Playback recordings were transferred from the Marantz to a desktop computer in the lab. The spectrograms of all recordings (dynamic range of 20 dB) were visually inspected to ensure that there were no loud overlapping sounds that could affect our results. We were interested in three main attributes of our sounds: fidelity, amplitude, and attenuation. For stimulus fidelity we used a normalized cross-correlation approach, where a waveform that is identical to a template waveform will have a score of 1 and a waveform that has no relationship to the template waveform will result in a score of 0. This normalized approach removes the effects of amplitude from the cross-correlation, allowing us to focus only on the similarity of waveform shape. For each stimulus we used the recording at one meter (for each height and time of day within a particular enclosure) as the template. We then cross-correlated this template with each recording of that stimulus at each subsequent distance (3 to 11 m). This resulted in cross-correlation at each of five distances for each stimulus within each treatment, height, and time of day combination. We had three replicates of each stimulus at each combination of treatment (deer-excluded vs. deer-browsed), height, time of day, and distance, for which we generated a mean cross-correlation score.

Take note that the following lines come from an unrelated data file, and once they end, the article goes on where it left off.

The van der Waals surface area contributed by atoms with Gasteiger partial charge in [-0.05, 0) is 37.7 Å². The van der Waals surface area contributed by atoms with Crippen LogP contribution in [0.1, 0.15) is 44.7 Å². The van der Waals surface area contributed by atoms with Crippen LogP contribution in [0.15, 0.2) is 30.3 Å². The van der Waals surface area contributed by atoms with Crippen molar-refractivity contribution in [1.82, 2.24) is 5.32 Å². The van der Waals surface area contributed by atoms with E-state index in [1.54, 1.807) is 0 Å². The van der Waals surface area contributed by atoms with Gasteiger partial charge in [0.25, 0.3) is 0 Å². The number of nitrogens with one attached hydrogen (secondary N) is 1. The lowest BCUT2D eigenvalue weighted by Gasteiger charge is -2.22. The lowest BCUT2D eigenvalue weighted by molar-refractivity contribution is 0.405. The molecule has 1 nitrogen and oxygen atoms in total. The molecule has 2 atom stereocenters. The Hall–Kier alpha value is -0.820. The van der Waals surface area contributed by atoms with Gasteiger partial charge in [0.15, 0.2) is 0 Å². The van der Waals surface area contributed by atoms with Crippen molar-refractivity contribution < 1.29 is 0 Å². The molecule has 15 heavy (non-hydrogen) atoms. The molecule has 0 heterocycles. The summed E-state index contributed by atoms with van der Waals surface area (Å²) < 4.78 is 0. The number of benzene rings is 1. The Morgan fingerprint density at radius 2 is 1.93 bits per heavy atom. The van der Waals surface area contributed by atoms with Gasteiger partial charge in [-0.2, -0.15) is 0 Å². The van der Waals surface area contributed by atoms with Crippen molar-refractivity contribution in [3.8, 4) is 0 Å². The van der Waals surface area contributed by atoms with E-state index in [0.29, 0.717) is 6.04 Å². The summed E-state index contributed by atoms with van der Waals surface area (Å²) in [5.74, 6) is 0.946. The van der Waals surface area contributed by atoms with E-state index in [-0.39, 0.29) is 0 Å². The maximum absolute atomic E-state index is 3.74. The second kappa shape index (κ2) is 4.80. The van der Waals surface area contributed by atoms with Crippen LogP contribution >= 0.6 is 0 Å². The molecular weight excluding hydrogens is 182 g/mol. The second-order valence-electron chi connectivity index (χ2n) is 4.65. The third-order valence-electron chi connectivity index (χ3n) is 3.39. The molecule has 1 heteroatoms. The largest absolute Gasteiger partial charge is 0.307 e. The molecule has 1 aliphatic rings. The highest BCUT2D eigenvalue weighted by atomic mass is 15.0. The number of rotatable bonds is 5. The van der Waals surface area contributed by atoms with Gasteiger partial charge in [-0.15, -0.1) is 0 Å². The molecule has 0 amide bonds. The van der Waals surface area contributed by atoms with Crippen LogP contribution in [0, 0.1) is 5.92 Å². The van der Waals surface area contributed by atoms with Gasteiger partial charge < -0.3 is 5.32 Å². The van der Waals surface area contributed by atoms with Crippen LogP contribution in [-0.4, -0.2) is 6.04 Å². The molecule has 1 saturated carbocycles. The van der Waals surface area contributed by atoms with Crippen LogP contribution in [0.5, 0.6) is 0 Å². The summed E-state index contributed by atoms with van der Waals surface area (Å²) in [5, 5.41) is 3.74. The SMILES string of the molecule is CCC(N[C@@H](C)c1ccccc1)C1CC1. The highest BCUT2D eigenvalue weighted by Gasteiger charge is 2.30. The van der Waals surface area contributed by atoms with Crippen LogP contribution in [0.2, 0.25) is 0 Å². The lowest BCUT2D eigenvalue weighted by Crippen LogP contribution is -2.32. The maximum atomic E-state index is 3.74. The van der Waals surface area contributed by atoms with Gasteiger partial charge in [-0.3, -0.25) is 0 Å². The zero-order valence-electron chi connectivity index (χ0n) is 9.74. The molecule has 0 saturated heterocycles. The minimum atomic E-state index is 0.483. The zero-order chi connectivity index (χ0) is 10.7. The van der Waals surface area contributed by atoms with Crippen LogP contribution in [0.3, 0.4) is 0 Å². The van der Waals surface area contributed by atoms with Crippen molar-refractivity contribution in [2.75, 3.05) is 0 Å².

To calculate amplitude and attenuation of our stimuli we first used a custom script in PRAAT to isolate each of the 26 exemplars from the continuous recording. Tones and trills were bandpass filtered at ± 100 Hz from the center frequency of the stimulus. We then used the “Get Intensity” function in PRAAT to determine the overall amplitude of each stimulus. We then calculated a mean amplitude for the three replicates in each condition. We were also interested in the attenuation of the stimuli. Therefore, we calculated the attenuation for each distance by subtracting the amplitude of the stimulus at 1m from the amplitude of the stimulus at each subsequent propagation distance. A mean attenuation was then calculated for the three replicates. We measured the amplitude of the trills including silent periods in between trill elements. Thus, slower trills, with longer silent periods between trill elements of equal amplitude, had lower overall relative amplitudes than faster trills.
Finally, we analyzed our background noise level by bandpass filtering the background noise (a) across the entire frequency range of the stimuli, with a 100Hz buffer on each side (400–8100 Hz) and (b) at each tone center frequency in 200 Hz bands (e.g. 400–600 Hz, 900–1100 Hz, etc.). We then determined the level of each filtered background noise file using the “Get Intensity” function in PRAAT.